Table 5

Fiscal benefits and costs as shares of GDP for benchmark years

 

Social spending

Taxes

Benefits

 

Education

Health

Pensions

All

Direct

Indirect

Total

minus taxes

Chile 1996–2000

Quintile 1 (bottom)

0.8

0.8

0.2

2.2

0.5

2.1

2.6

−0.4

Quintile 2

0.8

0.7

0.5

2.3

0.5

2.0

2.5

−0.2

Quintile 3

0.8

0.6

0.9

2.5

0.5

2.0

2.4

0.1

Quintile 4

0.8

0.4

1.7

3.1

0.5

2.0

2.5

0.6

Quintile 5 (top)

0.7

0.2

3.1

4.9

1.0

4.0

5.0

−0.1

All households

3.9

2.7

6.4

15.0

2.9

12.1

15.0

0.0

Argentina 1999–2009

Quintile 1 (bottom)

1.8

2.4

4.4

9.6

0.0

1.6

2.6

7.0

Quintile 2

1.3

1.3

1.3

4.8

0.0

1.8

3.0

1.8

Quintile 3

1.0

0.8

1.1

3.7

0.0

2.2

3.7

0.0

Quintile 4

0.6

0.4

0.8

2.4

0.0

2.2

3.9

−1.5

Quintile 5

0.2

0.1

0.2

0.9

4.5

2.1

8.3

−7.3

All households

5.0

5.0

7.9

21.4

4.5

9.8

21.4

0.0

Uruguay 2000

Quintile 1

1.8

2.1

11.5

16.4

0.4

4.3

4.7

11.6

Quintile 2

0.6

0.9

2.4

4.3

0.8

3.0

3.8

0.4

Quintile 3

0.3

0.5

0.8

1.8

1.2

2.6

3.8

−2.0

Quintile 4

0.2

0.3

0.3

0.8

1.9

2.7

4.5

−3.7

Quintile 5

0.1

0.1

0.1

0.3

4.1

2.6

6.7

−6.4

All households

3.0

3.8

15.0

23.5

8.3

15.2

23.5

0.0

Colombia 1966

Quintile 1

0.3

0.2

 

0.5

  

0.1

0.4

Quintile 2

0.3

0.2

 

0.6

  

0.2

0.4

Quintile 3

0.4

0.1

 

0.5

  

0.3

0.2

Quintile 4

0.7

0.0

 

0.9

  

0.5

0.3

Quintile 5

0.8

0.0

 

1.0

  

2.5

−1.4

All households

2.6

0.5

 

3.5

  

3.5

0.0

Sources and notes

Our estimates actually use greater detail by social program than is shown in Table 5. For example, different unit impacts are applied for primary versus secondary versus tertiary education. See the Excel files within the Government Budget Historical Series folder of http://gpih.ucdavis.edu

As noted in the text, the total taxes are equal to social expenditures, with the assumption that such expenditures are paid for in the same revenue-type proportions as in the aggregate budget

For Chile, the main sources are Engel et al. (1999), Lindert et al. (2006), Jorrat De Luis (2009), Rodriguez and Flores (2010), Cruz-Saco and Mesa Lago (1998, 69), and Acuña Rodrigo and Augusto Iglesias (2001, Table 5)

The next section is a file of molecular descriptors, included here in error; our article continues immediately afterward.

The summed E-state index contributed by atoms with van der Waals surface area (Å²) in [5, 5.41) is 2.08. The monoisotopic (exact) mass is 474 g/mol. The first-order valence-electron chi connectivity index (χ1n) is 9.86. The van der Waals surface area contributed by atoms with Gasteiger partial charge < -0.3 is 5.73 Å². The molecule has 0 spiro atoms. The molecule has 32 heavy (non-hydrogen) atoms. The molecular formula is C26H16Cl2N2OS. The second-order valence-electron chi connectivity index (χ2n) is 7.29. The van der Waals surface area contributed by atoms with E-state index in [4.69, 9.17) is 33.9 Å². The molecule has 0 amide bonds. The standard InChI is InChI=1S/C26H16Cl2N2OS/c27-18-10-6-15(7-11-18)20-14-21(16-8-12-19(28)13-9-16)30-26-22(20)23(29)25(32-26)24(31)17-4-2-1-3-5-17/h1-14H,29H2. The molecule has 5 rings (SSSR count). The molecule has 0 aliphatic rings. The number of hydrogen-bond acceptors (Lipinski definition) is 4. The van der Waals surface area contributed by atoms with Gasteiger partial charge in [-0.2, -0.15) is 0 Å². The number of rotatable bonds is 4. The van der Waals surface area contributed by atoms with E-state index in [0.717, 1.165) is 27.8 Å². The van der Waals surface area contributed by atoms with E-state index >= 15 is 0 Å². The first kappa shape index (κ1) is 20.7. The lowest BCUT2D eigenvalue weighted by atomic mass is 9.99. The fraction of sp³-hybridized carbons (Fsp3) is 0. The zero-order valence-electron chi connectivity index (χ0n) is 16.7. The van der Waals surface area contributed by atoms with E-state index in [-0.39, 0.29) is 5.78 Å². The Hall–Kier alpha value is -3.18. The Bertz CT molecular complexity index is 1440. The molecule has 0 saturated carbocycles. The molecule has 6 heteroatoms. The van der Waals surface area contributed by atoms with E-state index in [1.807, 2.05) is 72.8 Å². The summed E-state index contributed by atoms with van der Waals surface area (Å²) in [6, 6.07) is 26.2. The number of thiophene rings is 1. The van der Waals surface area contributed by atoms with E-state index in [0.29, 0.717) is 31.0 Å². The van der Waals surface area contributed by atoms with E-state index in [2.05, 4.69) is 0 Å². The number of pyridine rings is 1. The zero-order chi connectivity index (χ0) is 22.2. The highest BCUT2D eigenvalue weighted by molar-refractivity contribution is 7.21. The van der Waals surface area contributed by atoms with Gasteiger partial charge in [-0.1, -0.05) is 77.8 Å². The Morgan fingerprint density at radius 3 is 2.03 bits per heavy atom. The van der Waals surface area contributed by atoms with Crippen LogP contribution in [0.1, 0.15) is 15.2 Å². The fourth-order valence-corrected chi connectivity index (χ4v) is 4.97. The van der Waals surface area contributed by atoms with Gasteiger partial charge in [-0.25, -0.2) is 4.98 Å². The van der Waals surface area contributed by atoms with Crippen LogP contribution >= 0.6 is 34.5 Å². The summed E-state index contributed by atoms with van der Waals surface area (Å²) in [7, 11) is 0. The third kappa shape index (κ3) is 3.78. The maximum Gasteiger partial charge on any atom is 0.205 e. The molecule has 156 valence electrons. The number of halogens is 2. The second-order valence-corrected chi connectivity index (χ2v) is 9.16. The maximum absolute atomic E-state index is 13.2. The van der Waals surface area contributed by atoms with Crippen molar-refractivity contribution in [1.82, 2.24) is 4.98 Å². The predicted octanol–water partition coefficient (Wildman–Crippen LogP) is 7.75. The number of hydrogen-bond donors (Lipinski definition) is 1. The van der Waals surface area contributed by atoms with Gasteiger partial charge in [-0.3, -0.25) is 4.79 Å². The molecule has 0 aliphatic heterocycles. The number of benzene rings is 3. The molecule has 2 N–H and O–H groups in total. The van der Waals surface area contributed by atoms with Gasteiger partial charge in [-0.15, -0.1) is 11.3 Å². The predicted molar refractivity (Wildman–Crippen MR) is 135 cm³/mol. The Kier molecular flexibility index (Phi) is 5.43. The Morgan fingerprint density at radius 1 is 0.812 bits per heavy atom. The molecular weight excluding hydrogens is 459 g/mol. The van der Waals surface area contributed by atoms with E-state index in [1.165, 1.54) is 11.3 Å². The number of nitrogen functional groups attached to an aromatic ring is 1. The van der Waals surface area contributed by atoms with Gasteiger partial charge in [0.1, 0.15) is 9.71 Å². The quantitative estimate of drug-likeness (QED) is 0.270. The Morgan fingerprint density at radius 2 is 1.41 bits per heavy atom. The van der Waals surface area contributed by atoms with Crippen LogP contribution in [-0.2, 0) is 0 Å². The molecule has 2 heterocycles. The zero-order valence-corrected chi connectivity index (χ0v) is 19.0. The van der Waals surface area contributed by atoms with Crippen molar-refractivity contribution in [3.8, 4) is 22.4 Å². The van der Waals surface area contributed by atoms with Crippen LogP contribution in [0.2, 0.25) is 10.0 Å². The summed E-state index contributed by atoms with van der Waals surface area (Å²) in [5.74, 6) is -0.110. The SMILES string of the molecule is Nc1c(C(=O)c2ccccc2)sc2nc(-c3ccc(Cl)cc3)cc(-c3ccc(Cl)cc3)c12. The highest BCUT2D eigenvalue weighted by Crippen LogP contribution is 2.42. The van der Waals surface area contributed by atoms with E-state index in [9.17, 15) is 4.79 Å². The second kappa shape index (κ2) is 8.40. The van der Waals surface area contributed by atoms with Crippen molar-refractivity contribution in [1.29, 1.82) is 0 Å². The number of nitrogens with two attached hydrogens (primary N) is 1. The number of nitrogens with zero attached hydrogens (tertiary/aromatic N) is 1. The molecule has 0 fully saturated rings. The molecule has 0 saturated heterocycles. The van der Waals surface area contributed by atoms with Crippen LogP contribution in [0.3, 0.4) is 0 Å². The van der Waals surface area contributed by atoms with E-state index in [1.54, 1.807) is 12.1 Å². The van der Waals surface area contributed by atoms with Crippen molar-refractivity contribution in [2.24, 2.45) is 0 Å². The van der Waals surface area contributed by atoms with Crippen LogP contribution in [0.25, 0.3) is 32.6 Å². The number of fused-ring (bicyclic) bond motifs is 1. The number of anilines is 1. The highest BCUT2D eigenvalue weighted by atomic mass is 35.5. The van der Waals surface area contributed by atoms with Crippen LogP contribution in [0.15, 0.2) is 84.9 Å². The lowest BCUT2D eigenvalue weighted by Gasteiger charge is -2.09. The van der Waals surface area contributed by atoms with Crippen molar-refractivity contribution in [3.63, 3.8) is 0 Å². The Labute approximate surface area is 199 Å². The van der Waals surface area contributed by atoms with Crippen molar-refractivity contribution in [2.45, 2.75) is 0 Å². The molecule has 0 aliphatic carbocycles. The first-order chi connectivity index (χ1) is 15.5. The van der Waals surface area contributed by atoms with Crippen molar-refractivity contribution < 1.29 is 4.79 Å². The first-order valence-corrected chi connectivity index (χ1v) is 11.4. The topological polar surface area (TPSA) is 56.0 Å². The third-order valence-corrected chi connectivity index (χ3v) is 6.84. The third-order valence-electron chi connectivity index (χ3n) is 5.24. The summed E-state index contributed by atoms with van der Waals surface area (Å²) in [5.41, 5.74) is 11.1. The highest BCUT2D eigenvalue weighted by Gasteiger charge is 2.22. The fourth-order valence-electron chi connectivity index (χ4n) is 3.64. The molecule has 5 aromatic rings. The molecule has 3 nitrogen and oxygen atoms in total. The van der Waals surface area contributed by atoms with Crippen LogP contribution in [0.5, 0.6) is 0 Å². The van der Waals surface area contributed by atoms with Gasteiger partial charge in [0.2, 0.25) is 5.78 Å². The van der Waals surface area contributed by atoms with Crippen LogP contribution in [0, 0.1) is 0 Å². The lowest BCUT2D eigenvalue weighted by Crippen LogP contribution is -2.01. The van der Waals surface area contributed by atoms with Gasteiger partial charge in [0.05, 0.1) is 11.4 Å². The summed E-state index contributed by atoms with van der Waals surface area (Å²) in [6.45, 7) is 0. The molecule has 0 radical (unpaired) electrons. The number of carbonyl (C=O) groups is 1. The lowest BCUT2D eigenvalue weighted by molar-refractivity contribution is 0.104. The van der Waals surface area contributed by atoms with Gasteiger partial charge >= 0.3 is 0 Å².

Note that for Chile the total social expenditures include more than the three subcategories (education, health, and pensions). Chile’s tax incidence shares are from Engel et al. (1999), and refer to 1996. These shares of total revenue are applied to revenues and GDP for the year 2000

For Argentina the main sources are: Gasparini (1999), Sabaini et al. (2002), and Lustig et al. (2011). Note also that for Argentina the total tax revenues exceed the subcategories, due to inclusion of social security contributions. For Argentina’s social security contributions, the quintiles paid these shares in 2000: Q1 paid 0.98 % of GDP, Q2 paid 1.19 %, Q3 paid 1.57 %, Q4 paid 1.65 %, and Q 5 paid 1.73 %

For Uruguay, we lack a historical time series on social security taxes. We have, however, the estimated distribution of such taxes across quintiles. With this Uruguayan exception, we have included social security contributions separately in the revenues covering social expenditures. For the Uruguay estimates we had to allocate social security contributions to direct and indirect taxes, in the proportions assumed by the latter two

Around the year 2000, Uruguay’s bottom quintile (Q1) paid 13.81 %, Q2 paid 16.74 %, Q3 paid 22.03 %, Q4 paid 23.21 %, and Q5 paid 24.20 %

For Colombia 1966, the main source is Berry and Urrutia (1976) Estimates covering the expenditure side for Colombia in 1974 can be found in Selowsky (1979). There were no public pensions in 1966

Concentrating on Chile’s experience since 1965, Fig. 3 reveals the estimated effects on different ranks by following two kinds of ratios. The ratio of the social payments to households in the top income quintile to those in the middle quintile, or Q5/Q3, represents (one plus) the “upper gap” we introduced earlier, and the ratio of the payments to households in the middle and bottom quintiles (Q3/Q1) represents the “lower gap”. During the military regime, the emphasis in social spending shifted in favor of the top 20 % of the income ranks, and their advantage in such payments has persisted ever since, although it is slowly declining. The bulk of this increase consisted of rising pension benefits favoring higher income households, and the pension movements cry out for explanation.

Untangling the pension reforms of 1979–1981. The pension system set up by Chile’s famous pension reform was, and still is, a huge share of annual GDP. To clear the way for understanding its effects, one should begin by noting that it is not what it is often described to be. It was not a privatization of Social Security, as many have thought. There was no social security system to replace, but only a flawed and incomplete pension system for the privileged occupational groups of the formal sector. The reform also did not exactly privatize or liberalize pensions. It forced individuals to place pension contributions and benefits more firmly in the hands of the state and the private pension managing funds (AFPs) that the state appointed. It also raised the state’s commitments and pension deficits, and these are projected to continue until 2045. Government pension spending, far from phasing out, truly soared.

The 1979–1981 pension reform needs to be understood as a system with these key features: